SpaceX Launch of Crewed Dragon Module Delayed

Weather held back the final minutes of the countdown to launch for the Dragon on May 27.
Weather held back the final minutes of the countdown to launch for the Dragon on May 27. (NASA/Joel Kowsky/)

The SpaceX launch of the crewed Dragon module atop a Falcon 9 rocket at Cape Canaveral, Florida, on May 27, was scrubbed 17 minutes before ignition/light off because of severe weather in the area. The next window for the historic mission will be Saturday, May 30, at 3:22 pm EDT. Another window takes place the next day, May 31, if needed.

While the mission has been 9 years in the making, a delay of even a couple of days heightens the level of anticipation—as Flying contributor Les Abend found as he waited during the last 59 minutes of the run-up to the launch, in the midst of celebrating another special occasion:

“Pleased that Elon Musk had made the decision to celebrate my birthday by launching astronauts to the International Space Station, my wife and I had driven to Cape Canaveral, bike rack and bicycles attached. After examining satellite photos like a CIA analyst, I had devised a strategy that involved positioning ourselves on a shoreline area with an unobstructed view of the event.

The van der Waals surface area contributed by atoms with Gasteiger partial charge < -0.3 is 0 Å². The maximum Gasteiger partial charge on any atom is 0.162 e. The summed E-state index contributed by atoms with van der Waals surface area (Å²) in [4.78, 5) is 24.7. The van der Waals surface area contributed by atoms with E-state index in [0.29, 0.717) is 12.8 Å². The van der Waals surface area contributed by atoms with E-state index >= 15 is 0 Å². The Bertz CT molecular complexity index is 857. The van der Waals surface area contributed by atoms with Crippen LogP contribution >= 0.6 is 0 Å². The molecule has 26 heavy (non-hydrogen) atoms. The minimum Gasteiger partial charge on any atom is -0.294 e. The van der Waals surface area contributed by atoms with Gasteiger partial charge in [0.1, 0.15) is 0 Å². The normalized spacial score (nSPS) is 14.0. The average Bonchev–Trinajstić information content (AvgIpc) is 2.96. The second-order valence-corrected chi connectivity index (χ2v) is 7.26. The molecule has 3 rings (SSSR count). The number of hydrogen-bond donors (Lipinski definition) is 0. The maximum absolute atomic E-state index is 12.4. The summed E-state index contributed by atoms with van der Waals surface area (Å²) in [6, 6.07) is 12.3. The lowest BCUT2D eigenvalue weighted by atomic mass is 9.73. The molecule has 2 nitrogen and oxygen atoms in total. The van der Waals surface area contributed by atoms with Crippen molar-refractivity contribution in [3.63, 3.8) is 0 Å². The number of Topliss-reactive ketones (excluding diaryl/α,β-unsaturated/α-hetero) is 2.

“The bicycles would allow us the mobility to park almost anywhere. Of course, no one but me had considered that plan. Within a minute of our arrival, a very polite law enforcement officer with a bona fide sense of humor informed me that he was the “fun police,” and that my strategy was not allowed. We accepted his advice that it was best to consider a libation while viewing the launch via the restaurant decks that lined the south shoreline of Port Canaveral.

“When I had awoke that morning to the sound of a Level 4 thunderstorm, I analyzed the Florida radar picture that was pixelating across my phone’s screen. My airline pilot brain told me that a launch had a marginal chance of happening. So, at T minus 59 minutes, I was surprised that the countdown was continuing. I found myself juggling between my radar app and the live NASA feed. Surely, someone at Mission Control would call me for advice. Infatuated with NASA of the 1960s—and geeked out on its trivia—I recalled the lightning strikes that had disabled Apollo 12’s navigation platform during its launch. That crisis was averted by some quick-thinking engineers, but it left enough of an impression where the current policy was established that if convective activity is within 50 miles, the launch does not occur.

“Though communication between Mission Control and the Dragon capsule held the standard monotone, airline-like demeanor, no doubt the astronauts were feeling the stress of the moment, probably wondering if mother nature was going to foil the day’s plans. At T-minus 30 minutes, my radar analysis indicated that the last band of weather needed to vacate the area more quickly to the east. If the band moved away, the next batch of convection to the southwest might just remain 50 miles away. I was amazed that propellant was still being added to the rocket.